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As we know, SIS problem is defined as: for a function $f_A(s)$=$As$, where $A$ is a fixed, randomly-chosen matrix in $\mathbb{Z}_q^{r \times n}$, it is hard to find elements $s \in \mathbb{Z}_q^{n}$ with some bounded norm $||s||\leq B$ s.t. $f_A(s)$=0 for random $A$.

If I modify the above definition as follows: consider a function $f_A(\{s_i\})$=$\sum_{i=1}^{b} a_iAs_i$, where $a_i \in \mathbb{Z}_q$ are random and $b$ is an integer that is no larger than $|q|$, it is hard to find $\{s_i\} \in (\mathbb{Z}_q^{n})^{b}$ with bounded norm $||s_i||\leq B$ s.t. $f_A(\{s_i\})$=0 for random $A$ as chosen in the original SIS problem. Intuitively there seems to be a connection between these two problems. Can I reduce the hardness of this new problem to that of the aforementioned SIS problem? Thank you in advance.

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  • $\begingroup$ In your modified problem, are the values $a_i$'s and $b$ known by the solver or is the linear combination secret? $\endgroup$ – Hilder Vítor Lima Pereira May 2 at 7:16
  • $\begingroup$ Both $a_i$ and $b$ are public and known to the solver. $\endgroup$ – user67451 May 3 at 2:58
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I would say that, in general, your problem is actually easier than $SIS$.

Let's call your problem $LSIS_{n, q, B, m, b}$. First of all, notice that if you can find a solution $s$ to $SIS_{n, q, B, m}$, than $s_1 = s_2 = s_3 = ... = s_b = s$ is a solution to $LSIS_{n, q, B, m, b}$, which already means that your problem cannot be harder than SIS.

Furthermore, notice that for fixed parameters $n, q, B, m,$ and $b$, there are several easy instances for $LSIS$. Some examples,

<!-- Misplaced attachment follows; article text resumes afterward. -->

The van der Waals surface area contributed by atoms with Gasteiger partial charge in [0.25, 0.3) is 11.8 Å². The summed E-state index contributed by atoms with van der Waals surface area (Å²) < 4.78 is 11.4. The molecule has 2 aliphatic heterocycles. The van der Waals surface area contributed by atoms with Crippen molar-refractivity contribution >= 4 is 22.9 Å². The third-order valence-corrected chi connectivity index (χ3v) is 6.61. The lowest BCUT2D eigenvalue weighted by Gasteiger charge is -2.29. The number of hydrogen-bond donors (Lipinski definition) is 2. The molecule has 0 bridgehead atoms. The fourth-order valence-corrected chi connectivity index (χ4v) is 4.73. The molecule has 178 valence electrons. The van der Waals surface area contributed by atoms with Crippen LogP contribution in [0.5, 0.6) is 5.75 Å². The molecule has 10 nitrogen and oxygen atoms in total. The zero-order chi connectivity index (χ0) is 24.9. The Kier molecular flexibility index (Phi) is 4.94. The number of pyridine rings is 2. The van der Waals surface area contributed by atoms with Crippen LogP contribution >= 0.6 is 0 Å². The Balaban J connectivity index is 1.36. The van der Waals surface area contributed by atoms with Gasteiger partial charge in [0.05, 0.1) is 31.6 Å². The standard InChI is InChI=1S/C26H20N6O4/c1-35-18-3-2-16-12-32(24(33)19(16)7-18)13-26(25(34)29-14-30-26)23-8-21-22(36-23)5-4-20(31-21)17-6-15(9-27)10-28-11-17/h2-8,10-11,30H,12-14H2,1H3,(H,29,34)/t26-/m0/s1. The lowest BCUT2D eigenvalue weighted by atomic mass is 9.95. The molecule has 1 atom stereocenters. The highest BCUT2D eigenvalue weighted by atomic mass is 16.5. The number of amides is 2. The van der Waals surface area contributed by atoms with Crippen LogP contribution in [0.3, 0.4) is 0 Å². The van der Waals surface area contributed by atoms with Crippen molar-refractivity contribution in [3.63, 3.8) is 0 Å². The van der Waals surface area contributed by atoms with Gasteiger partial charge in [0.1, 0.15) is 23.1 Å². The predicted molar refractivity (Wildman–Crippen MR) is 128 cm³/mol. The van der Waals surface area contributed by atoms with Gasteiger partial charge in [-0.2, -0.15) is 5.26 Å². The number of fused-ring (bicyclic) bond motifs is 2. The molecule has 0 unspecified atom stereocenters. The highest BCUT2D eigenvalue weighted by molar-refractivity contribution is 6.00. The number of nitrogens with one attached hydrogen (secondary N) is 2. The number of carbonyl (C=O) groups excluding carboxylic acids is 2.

• if some $a_i$ is equal to some $a_j$, then $s_i = -s_j = (1, 0, 0, ..., 0)$ and $s_k = 0$ for $k \not \in \{i, j\}$ is a very short solution to your problem;
  • if there is short pair $a_i \ge a_j$ such that $B \ge a_i$, then $s_i = a_j\cdot (1, 0, 0, ..., 0)$, $s_j = -a_i\cdot (1, 0, 0, ..., 0)$, and $s_k = 0$ is a solution to your problem, since $||s_i|| \le ||s_j|| \le a_i \le B$;
  • if there is a pair $(a_i, a_j)$ such that $a_i^{-1}$ and $a_j^{-1}$ are small, then $s_i = a_i^{-1}\cdot(1, 0, 0, ..., 0)$, $s_j = -a_j^{-1}\cdot(1, 0, 0, ..., 0)$, and and $s_k = 0$ is a solution to your problem.

Notice that for $b = 2$, if you choose the values $a_1$ and $a_2$ uniformly at random from $\mathbb{Z}_q$, then that first easy case will already appear with probability $1/q$, which means that if $q$ is polynomially big in $n$, then a random instance of your problem can be solved trivially with non-negligible probability. But $SIS$ is hard in average for $q = poly(n)$. Therefore, at least for these parameters, you cannot reduce $SIS$ to an average-case version of your problem.

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  • $\begingroup$ Thanks a lot for your answer. I wonder what I can say about the security of the following question: $f_{a, A}(s)$=$aAs$, where $A$ are given as in SIS problem and a NON-invertible $a$ is randomly chosen from $\mathbb{Z}_q$ and public. It seems obvious if $a$ is invertible, then the hardness of this question is equal to that of SIS, since if we can find a short $s$ such that $aAs=0$, then $s$ is the solution to $As=0$ when $a^{-1}$ is left-multiplied with both sides of this equation. But this argument doesn't apply here. I wonder whether we can somehow apply the leftover hash lemma here? $\endgroup$ – user67451 May 7 at 2:53
  • $\begingroup$ At first glance, I would just say that it is highly dependent on the number and size of prime factors of $q$. But I don't know how to proceed with an analysis now. I suggest that you create new question to ask this, so that other users can also see it and maybe help you. $\endgroup$ – Hilder Vítor Lima Pereira May 7 at 7:19
  • $\begingroup$ Oh, of course, please don't forget to accept my answer if you judge it is acceptable. $\endgroup$ – Hilder Vítor Lima Pereira May 7 at 7:21

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